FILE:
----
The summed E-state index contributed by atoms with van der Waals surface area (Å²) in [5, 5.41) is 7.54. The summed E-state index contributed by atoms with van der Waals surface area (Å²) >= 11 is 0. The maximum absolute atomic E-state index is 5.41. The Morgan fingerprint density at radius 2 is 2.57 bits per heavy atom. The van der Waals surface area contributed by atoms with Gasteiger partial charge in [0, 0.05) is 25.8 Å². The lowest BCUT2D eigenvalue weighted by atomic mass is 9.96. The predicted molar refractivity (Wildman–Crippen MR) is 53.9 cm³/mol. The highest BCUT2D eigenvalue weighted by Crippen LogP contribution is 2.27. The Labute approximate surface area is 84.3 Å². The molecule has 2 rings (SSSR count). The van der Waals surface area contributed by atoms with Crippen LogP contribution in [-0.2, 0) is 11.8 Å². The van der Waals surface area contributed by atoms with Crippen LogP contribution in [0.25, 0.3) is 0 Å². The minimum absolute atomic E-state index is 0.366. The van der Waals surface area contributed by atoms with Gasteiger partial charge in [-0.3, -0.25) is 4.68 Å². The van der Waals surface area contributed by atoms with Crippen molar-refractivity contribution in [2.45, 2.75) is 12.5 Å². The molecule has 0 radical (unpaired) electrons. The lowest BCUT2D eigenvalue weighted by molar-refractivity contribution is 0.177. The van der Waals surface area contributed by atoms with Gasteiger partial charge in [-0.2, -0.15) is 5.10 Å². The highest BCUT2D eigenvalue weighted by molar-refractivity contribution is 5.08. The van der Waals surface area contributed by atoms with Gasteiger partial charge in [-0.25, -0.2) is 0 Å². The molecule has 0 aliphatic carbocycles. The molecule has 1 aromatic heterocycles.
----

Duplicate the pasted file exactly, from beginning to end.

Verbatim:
The summed E-state index contributed by atoms with van der Waals surface area (Å²) in [5, 5.41) is 7.54. The summed E-state index contributed by atoms with van der Waals surface area (Å²) >= 11 is 0. The maximum absolute atomic E-state index is 5.41. The Morgan fingerprint density at radius 2 is 2.57 bits per heavy atom. The van der Waals surface area contributed by atoms with Gasteiger partial charge in [0, 0.05) is 25.8 Å². The lowest BCUT2D eigenvalue weighted by atomic mass is 9.96. The predicted molar refractivity (Wildman–Crippen MR) is 53.9 cm³/mol. The highest BCUT2D eigenvalue weighted by Crippen LogP contribution is 2.27. The Labute approximate surface area is 84.3 Å². The molecule has 2 rings (SSSR count). The van der Waals surface area contributed by atoms with Crippen LogP contribution in [-0.2, 0) is 11.8 Å². The van der Waals surface area contributed by atoms with Crippen LogP contribution in [0.25, 0.3) is 0 Å². The minimum absolute atomic E-state index is 0.366. The van der Waals surface area contributed by atoms with Gasteiger partial charge in [-0.3, -0.25) is 4.68 Å². The van der Waals surface area contributed by atoms with Crippen molar-refractivity contribution in [2.45, 2.75) is 12.5 Å². The molecule has 0 radical (unpaired) electrons. The lowest BCUT2D eigenvalue weighted by molar-refractivity contribution is 0.177. The van der Waals surface area contributed by atoms with Gasteiger partial charge in [-0.2, -0.15) is 5.10 Å². The highest BCUT2D eigenvalue weighted by molar-refractivity contribution is 5.08. The van der Waals surface area contributed by atoms with Gasteiger partial charge in [-0.25, -0.2) is 0 Å². The molecule has 0 aliphatic carbocycles. The molecule has 1 aromatic heterocycles.